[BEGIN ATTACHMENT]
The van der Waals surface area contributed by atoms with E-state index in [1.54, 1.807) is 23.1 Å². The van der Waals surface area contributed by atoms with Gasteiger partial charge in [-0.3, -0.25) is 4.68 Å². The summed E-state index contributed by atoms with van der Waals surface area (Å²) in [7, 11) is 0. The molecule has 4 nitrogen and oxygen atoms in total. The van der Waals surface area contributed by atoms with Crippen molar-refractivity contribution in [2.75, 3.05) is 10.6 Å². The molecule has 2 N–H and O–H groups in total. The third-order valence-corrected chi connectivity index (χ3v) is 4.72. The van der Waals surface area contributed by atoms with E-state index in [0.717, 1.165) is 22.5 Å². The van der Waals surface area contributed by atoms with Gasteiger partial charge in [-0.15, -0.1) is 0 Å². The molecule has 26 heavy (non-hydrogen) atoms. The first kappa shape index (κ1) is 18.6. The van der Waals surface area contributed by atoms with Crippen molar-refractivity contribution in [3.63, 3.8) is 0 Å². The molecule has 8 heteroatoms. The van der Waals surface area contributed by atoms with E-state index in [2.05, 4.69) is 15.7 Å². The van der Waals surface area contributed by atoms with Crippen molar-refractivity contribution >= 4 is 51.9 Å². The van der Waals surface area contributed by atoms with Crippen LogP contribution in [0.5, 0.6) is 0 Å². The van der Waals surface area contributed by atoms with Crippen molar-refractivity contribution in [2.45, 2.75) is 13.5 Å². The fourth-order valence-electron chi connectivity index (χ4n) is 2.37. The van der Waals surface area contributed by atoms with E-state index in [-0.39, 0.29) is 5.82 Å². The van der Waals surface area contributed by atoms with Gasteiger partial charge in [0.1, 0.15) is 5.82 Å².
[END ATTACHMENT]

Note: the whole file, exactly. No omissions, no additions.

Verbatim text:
The van der Waals surface area contributed by atoms with E-state index in [1.54, 1.807) is 23.1 Å². The van der Waals surface area contributed by atoms with Gasteiger partial charge in [-0.3, -0.25) is 4.68 Å². The summed E-state index contributed by atoms with van der Waals surface area (Å²) in [7, 11) is 0. The molecule has 4 nitrogen and oxygen atoms in total. The van der Waals surface area contributed by atoms with Crippen molar-refractivity contribution in [2.75, 3.05) is 10.6 Å². The molecule has 2 N–H and O–H groups in total. The third-order valence-corrected chi connectivity index (χ3v) is 4.72. The van der Waals surface area contributed by atoms with E-state index in [0.717, 1.165) is 22.5 Å². The van der Waals surface area contributed by atoms with Gasteiger partial charge in [-0.15, -0.1) is 0 Å². The molecule has 26 heavy (non-hydrogen) atoms. The first kappa shape index (κ1) is 18.6. The van der Waals surface area contributed by atoms with Crippen molar-refractivity contribution in [3.63, 3.8) is 0 Å². The molecule has 8 heteroatoms. The van der Waals surface area contributed by atoms with E-state index in [2.05, 4.69) is 15.7 Å². The van der Waals surface area contributed by atoms with Crippen molar-refractivity contribution >= 4 is 51.9 Å². The van der Waals surface area contributed by atoms with Crippen LogP contribution in [0.5, 0.6) is 0 Å². The van der Waals surface area contributed by atoms with Crippen molar-refractivity contribution in [2.45, 2.75) is 13.5 Å². The fourth-order valence-electron chi connectivity index (χ4n) is 2.37. The van der Waals surface area contributed by atoms with E-state index in [-0.39, 0.29) is 5.82 Å². The van der Waals surface area contributed by atoms with Gasteiger partial charge in [0.1, 0.15) is 5.82 Å².